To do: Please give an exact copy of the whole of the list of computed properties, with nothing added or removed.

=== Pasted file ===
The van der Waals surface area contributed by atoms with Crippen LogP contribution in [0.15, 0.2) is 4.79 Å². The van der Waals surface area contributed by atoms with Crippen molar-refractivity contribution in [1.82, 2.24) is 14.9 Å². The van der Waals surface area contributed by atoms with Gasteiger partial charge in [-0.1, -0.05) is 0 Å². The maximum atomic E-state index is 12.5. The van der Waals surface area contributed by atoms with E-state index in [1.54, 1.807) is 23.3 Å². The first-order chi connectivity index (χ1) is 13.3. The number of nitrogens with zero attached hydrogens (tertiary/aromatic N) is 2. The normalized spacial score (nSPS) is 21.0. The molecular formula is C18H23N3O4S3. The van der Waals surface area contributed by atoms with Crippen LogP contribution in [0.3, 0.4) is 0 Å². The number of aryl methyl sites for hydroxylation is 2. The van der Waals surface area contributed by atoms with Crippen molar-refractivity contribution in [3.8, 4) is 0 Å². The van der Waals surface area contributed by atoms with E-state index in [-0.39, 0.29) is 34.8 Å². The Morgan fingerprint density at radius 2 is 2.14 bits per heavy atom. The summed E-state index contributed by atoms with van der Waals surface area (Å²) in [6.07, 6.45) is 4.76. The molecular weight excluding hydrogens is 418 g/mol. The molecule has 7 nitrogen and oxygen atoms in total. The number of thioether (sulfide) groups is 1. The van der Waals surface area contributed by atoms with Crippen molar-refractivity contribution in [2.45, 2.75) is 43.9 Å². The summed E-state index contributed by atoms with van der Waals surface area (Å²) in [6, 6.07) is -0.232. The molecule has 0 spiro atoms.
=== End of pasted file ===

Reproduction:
The van der Waals surface area contributed by atoms with Crippen LogP contribution in [0.15, 0.2) is 4.79 Å². The van der Waals surface area contributed by atoms with Crippen molar-refractivity contribution in [1.82, 2.24) is 14.9 Å². The van der Waals surface area contributed by atoms with Gasteiger partial charge in [-0.1, -0.05) is 0 Å². The maximum atomic E-state index is 12.5. The van der Waals surface area contributed by atoms with E-state index in [1.54, 1.807) is 23.3 Å². The first-order chi connectivity index (χ1) is 13.3. The number of nitrogens with zero attached hydrogens (tertiary/aromatic N) is 2. The normalized spacial score (nSPS) is 21.0. The molecular formula is C18H23N3O4S3. The van der Waals surface area contributed by atoms with Crippen LogP contribution in [0.3, 0.4) is 0 Å². The number of aryl methyl sites for hydroxylation is 2. The van der Waals surface area contributed by atoms with Crippen molar-refractivity contribution in [3.8, 4) is 0 Å². The van der Waals surface area contributed by atoms with E-state index in [-0.39, 0.29) is 34.8 Å². The Morgan fingerprint density at radius 2 is 2.14 bits per heavy atom. The summed E-state index contributed by atoms with van der Waals surface area (Å²) in [6.07, 6.45) is 4.76. The molecular weight excluding hydrogens is 418 g/mol. The molecule has 7 nitrogen and oxygen atoms in total. The number of thioether (sulfide) groups is 1. The van der Waals surface area contributed by atoms with Crippen molar-refractivity contribution in [2.45, 2.75) is 43.9 Å². The summed E-state index contributed by atoms with van der Waals surface area (Å²) in [6, 6.07) is -0.232. The molecule has 0 spiro atoms.